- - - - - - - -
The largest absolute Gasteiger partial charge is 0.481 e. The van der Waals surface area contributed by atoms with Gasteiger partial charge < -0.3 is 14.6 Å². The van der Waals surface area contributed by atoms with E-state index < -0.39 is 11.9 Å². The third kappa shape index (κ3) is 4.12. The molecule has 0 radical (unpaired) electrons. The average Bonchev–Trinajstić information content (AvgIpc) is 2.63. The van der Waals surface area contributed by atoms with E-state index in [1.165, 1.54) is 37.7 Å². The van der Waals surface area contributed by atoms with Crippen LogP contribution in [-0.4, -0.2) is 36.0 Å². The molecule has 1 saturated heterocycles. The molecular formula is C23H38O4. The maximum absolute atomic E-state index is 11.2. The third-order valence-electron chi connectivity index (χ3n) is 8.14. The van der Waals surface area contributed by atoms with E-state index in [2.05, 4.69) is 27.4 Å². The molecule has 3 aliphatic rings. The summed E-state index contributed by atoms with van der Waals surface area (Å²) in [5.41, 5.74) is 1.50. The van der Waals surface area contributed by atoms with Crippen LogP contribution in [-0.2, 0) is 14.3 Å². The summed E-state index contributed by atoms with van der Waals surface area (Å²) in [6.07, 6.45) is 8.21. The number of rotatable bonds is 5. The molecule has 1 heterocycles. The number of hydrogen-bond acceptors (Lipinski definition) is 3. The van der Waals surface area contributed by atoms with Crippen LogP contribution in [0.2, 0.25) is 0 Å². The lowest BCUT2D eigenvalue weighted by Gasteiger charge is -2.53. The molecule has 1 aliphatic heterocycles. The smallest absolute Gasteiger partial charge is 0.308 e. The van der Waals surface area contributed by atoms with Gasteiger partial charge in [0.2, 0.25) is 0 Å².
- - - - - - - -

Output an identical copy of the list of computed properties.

The largest absolute Gasteiger partial charge is 0.481 e. The van der Waals surface area contributed by atoms with Gasteiger partial charge < -0.3 is 14.6 Å². The van der Waals surface area contributed by atoms with E-state index < -0.39 is 11.9 Å². The third kappa shape index (κ3) is 4.12. The molecule has 0 radical (unpaired) electrons. The average Bonchev–Trinajstić information content (AvgIpc) is 2.63. The van der Waals surface area contributed by atoms with E-state index in [1.165, 1.54) is 37.7 Å². The van der Waals surface area contributed by atoms with Crippen LogP contribution in [-0.4, -0.2) is 36.0 Å². The molecule has 1 saturated heterocycles. The molecular formula is C23H38O4. The maximum absolute atomic E-state index is 11.2. The third-order valence-electron chi connectivity index (χ3n) is 8.14. The van der Waals surface area contributed by atoms with E-state index in [2.05, 4.69) is 27.4 Å². The molecule has 3 aliphatic rings. The summed E-state index contributed by atoms with van der Waals surface area (Å²) in [5.41, 5.74) is 1.50. The van der Waals surface area contributed by atoms with Crippen LogP contribution in [-0.2, 0) is 14.3 Å². The summed E-state index contributed by atoms with van der Waals surface area (Å²) in [6.07, 6.45) is 8.21. The number of rotatable bonds is 5. The molecule has 1 heterocycles. The number of hydrogen-bond acceptors (Lipinski definition) is 3. The van der Waals surface area contributed by atoms with Crippen LogP contribution in [0.2, 0.25) is 0 Å². The lowest BCUT2D eigenvalue weighted by Gasteiger charge is -2.53. The molecule has 1 aliphatic heterocycles. The smallest absolute Gasteiger partial charge is 0.308 e. The van der Waals surface area contributed by atoms with Gasteiger partial charge in [0.2, 0.25) is 0 Å².